on November 26, 2011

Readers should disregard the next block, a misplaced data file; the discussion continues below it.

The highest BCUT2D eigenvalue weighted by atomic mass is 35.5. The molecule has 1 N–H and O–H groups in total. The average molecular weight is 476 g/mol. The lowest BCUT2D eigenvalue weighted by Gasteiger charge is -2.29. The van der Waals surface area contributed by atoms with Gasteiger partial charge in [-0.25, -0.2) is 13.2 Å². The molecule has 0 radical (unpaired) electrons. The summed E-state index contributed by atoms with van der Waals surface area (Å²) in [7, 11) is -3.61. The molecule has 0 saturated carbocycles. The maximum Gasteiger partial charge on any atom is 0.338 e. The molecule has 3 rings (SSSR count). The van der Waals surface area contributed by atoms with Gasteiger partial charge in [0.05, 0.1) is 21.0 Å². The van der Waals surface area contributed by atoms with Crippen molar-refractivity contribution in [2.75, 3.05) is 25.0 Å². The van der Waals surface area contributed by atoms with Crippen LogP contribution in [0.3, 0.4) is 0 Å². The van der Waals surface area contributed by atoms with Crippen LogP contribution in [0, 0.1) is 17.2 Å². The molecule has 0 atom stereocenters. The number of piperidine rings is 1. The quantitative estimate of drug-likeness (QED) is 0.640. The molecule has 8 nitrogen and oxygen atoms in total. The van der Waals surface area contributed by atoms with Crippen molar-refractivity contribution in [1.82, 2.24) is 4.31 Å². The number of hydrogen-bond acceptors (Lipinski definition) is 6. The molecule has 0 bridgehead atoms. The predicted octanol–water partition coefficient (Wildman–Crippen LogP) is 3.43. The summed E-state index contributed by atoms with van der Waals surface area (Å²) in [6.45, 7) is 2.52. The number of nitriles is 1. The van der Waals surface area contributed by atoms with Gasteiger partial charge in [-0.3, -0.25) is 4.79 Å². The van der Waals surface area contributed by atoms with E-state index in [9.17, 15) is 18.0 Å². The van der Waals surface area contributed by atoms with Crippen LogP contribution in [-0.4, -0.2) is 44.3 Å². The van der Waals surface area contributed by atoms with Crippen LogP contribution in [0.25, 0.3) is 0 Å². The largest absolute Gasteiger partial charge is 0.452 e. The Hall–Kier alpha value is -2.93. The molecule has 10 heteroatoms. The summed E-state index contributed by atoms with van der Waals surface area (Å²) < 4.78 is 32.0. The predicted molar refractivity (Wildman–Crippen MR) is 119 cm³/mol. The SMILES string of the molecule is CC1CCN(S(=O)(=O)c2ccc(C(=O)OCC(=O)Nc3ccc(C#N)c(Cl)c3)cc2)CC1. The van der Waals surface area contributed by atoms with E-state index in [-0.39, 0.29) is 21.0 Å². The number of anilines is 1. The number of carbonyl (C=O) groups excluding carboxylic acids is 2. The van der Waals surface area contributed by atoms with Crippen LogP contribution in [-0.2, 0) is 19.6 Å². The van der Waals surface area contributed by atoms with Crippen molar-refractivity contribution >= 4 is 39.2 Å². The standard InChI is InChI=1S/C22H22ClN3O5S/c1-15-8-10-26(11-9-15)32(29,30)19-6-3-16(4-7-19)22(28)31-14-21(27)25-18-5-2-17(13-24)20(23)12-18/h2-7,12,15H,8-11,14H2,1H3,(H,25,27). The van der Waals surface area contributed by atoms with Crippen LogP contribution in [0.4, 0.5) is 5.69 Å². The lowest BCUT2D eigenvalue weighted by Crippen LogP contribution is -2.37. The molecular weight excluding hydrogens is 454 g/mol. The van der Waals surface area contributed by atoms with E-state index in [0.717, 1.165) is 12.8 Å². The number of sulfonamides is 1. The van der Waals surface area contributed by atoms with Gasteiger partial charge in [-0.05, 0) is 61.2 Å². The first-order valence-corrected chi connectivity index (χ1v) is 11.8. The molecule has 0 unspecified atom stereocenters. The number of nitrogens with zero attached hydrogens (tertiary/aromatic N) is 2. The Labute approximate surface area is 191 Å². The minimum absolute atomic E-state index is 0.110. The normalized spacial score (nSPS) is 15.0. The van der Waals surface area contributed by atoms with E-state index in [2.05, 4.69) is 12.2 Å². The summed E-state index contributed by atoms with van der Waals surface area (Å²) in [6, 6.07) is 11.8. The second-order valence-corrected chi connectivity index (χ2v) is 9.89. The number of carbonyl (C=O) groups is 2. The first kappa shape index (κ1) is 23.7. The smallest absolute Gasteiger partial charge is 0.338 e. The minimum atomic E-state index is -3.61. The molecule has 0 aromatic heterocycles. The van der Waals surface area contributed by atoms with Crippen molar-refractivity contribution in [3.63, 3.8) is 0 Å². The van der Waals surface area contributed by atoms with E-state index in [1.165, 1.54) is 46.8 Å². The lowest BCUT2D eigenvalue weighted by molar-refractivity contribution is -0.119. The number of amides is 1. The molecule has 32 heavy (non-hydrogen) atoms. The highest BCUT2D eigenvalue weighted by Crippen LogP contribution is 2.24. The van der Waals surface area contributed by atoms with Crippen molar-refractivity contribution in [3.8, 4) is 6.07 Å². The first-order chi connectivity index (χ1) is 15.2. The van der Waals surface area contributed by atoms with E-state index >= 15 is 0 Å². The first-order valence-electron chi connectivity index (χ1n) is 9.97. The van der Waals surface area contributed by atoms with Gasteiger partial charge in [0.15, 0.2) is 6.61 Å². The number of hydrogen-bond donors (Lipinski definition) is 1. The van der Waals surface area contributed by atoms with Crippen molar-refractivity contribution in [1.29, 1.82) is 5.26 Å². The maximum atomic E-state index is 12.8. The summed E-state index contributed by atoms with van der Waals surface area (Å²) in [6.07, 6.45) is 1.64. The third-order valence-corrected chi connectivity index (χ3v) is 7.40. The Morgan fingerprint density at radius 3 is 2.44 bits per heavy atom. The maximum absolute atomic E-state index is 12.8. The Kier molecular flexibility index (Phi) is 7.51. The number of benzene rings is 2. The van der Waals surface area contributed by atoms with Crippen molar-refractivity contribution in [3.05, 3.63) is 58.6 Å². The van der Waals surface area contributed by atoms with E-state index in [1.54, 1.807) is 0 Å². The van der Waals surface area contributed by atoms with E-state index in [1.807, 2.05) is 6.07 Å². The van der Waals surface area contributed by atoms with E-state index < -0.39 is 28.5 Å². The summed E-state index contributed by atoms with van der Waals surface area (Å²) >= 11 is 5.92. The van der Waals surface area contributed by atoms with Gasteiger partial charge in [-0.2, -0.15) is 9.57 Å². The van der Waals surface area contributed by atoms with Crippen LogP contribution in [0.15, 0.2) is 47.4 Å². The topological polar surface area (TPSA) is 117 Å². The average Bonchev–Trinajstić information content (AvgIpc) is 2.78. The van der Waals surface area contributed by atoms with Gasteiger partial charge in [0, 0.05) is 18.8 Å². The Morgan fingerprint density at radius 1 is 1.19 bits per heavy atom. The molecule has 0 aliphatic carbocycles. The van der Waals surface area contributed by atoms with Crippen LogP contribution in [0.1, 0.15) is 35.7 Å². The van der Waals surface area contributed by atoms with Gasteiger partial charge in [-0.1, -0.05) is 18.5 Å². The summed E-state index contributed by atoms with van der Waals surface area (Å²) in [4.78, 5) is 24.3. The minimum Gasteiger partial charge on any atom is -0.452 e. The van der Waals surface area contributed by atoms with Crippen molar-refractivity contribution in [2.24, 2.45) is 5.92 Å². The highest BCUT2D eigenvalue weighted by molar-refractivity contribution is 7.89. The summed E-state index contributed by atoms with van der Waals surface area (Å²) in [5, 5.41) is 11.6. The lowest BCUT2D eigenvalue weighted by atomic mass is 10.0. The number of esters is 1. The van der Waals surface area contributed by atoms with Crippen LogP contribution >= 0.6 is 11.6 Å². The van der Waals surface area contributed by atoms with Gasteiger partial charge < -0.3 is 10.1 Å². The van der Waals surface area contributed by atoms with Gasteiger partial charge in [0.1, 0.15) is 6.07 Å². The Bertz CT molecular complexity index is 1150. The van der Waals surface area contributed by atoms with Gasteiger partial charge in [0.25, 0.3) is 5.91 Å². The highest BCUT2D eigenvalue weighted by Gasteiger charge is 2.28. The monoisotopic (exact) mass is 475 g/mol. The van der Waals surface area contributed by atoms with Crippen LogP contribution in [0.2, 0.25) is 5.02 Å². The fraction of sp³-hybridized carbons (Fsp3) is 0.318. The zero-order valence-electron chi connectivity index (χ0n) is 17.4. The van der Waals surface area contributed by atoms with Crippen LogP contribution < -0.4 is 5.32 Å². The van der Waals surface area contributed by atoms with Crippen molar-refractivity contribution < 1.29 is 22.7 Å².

The book opens with a neat little introduction by Walter Hooper which reminds the reader of the intense personality of "Jack." A window into the humor of one of the greatest Christian minds of the last century does the reader much good in empathizing with the writer. This factor is all-important because most readers are not comfortable with the level of detail to which Lewis will go to make his points. In the mind of this reviewer, many millennials will miss much from this great writer for this reason.